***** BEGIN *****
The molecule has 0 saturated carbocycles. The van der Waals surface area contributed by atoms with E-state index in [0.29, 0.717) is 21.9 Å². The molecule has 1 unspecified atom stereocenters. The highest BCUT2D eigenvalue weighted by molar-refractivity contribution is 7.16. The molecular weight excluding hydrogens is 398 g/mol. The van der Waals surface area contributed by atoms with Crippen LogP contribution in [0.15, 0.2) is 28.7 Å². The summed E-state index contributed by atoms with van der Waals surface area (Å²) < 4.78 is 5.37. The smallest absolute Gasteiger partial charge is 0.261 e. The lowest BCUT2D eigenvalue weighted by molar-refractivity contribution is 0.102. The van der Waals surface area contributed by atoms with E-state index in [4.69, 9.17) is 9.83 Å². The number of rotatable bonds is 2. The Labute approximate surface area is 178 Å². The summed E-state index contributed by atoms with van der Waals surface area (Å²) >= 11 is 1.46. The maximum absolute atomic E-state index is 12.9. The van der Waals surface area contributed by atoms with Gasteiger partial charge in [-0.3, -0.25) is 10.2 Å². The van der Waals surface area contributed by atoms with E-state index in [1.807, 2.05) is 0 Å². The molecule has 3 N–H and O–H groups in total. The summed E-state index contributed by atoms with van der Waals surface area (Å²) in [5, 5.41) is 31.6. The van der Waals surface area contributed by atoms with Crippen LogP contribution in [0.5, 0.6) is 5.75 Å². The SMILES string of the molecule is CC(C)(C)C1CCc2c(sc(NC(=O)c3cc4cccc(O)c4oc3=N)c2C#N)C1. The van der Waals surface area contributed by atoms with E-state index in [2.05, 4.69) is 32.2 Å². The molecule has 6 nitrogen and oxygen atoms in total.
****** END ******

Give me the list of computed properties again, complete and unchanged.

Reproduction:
The molecule has 0 saturated carbocycles. The van der Waals surface area contributed by atoms with E-state index in [0.29, 0.717) is 21.9 Å². The molecule has 1 unspecified atom stereocenters. The highest BCUT2D eigenvalue weighted by molar-refractivity contribution is 7.16. The molecular weight excluding hydrogens is 398 g/mol. The van der Waals surface area contributed by atoms with Crippen LogP contribution in [0.15, 0.2) is 28.7 Å². The summed E-state index contributed by atoms with van der Waals surface area (Å²) < 4.78 is 5.37. The smallest absolute Gasteiger partial charge is 0.261 e. The lowest BCUT2D eigenvalue weighted by molar-refractivity contribution is 0.102. The van der Waals surface area contributed by atoms with E-state index in [4.69, 9.17) is 9.83 Å². The number of rotatable bonds is 2. The Labute approximate surface area is 178 Å². The summed E-state index contributed by atoms with van der Waals surface area (Å²) >= 11 is 1.46. The maximum absolute atomic E-state index is 12.9. The van der Waals surface area contributed by atoms with Gasteiger partial charge in [-0.3, -0.25) is 10.2 Å². The van der Waals surface area contributed by atoms with E-state index in [1.807, 2.05) is 0 Å². The molecule has 3 N–H and O–H groups in total. The summed E-state index contributed by atoms with van der Waals surface area (Å²) in [5, 5.41) is 31.6. The van der Waals surface area contributed by atoms with Crippen LogP contribution in [0.5, 0.6) is 5.75 Å². The SMILES string of the molecule is CC(C)(C)C1CCc2c(sc(NC(=O)c3cc4cccc(O)c4oc3=N)c2C#N)C1. The van der Waals surface area contributed by atoms with E-state index in [2.05, 4.69) is 32.2 Å². The molecule has 6 nitrogen and oxygen atoms in total.